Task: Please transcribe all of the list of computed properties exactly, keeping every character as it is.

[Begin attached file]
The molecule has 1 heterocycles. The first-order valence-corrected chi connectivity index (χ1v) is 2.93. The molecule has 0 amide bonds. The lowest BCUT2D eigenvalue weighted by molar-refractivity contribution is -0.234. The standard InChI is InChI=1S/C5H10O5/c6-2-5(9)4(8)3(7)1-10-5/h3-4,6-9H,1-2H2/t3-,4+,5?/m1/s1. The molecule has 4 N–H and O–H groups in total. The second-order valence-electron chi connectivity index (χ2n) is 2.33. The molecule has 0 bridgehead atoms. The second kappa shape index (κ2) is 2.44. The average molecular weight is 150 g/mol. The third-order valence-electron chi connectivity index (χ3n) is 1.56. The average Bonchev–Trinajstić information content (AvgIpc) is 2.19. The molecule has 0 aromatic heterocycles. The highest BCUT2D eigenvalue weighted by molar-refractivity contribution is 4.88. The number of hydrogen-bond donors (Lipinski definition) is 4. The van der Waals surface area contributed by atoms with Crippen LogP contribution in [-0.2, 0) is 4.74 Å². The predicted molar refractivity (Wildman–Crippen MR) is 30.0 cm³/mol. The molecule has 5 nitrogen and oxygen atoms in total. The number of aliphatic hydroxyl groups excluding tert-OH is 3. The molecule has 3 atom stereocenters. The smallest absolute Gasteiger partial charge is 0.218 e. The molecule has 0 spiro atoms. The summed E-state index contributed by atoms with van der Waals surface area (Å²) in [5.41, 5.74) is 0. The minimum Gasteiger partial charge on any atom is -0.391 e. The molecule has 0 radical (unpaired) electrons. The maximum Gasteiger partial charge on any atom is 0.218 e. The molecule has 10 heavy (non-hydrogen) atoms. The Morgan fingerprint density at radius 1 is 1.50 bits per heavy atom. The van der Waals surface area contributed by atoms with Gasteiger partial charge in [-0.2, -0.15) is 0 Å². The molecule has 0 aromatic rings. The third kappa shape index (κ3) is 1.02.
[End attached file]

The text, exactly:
The molecule has 1 heterocycles. The first-order valence-corrected chi connectivity index (χ1v) is 2.93. The molecule has 0 amide bonds. The lowest BCUT2D eigenvalue weighted by molar-refractivity contribution is -0.234. The standard InChI is InChI=1S/C5H10O5/c6-2-5(9)4(8)3(7)1-10-5/h3-4,6-9H,1-2H2/t3-,4+,5?/m1/s1. The molecule has 4 N–H and O–H groups in total. The second-order valence-electron chi connectivity index (χ2n) is 2.33. The molecule has 0 bridgehead atoms. The second kappa shape index (κ2) is 2.44. The average molecular weight is 150 g/mol. The third-order valence-electron chi connectivity index (χ3n) is 1.56. The average Bonchev–Trinajstić information content (AvgIpc) is 2.19. The molecule has 0 aromatic heterocycles. The highest BCUT2D eigenvalue weighted by molar-refractivity contribution is 4.88. The number of hydrogen-bond donors (Lipinski definition) is 4. The van der Waals surface area contributed by atoms with Crippen LogP contribution in [-0.2, 0) is 4.74 Å². The predicted molar refractivity (Wildman–Crippen MR) is 30.0 cm³/mol. The molecule has 5 nitrogen and oxygen atoms in total. The number of aliphatic hydroxyl groups excluding tert-OH is 3. The molecule has 3 atom stereocenters. The smallest absolute Gasteiger partial charge is 0.218 e. The molecule has 0 spiro atoms. The summed E-state index contributed by atoms with van der Waals surface area (Å²) in [5.41, 5.74) is 0. The minimum Gasteiger partial charge on any atom is -0.391 e. The molecule has 0 radical (unpaired) electrons. The maximum Gasteiger partial charge on any atom is 0.218 e. The molecule has 10 heavy (non-hydrogen) atoms. The Morgan fingerprint density at radius 1 is 1.50 bits per heavy atom. The van der Waals surface area contributed by atoms with Gasteiger partial charge in [-0.2, -0.15) is 0 Å². The molecule has 0 aromatic rings. The third kappa shape index (κ3) is 1.02.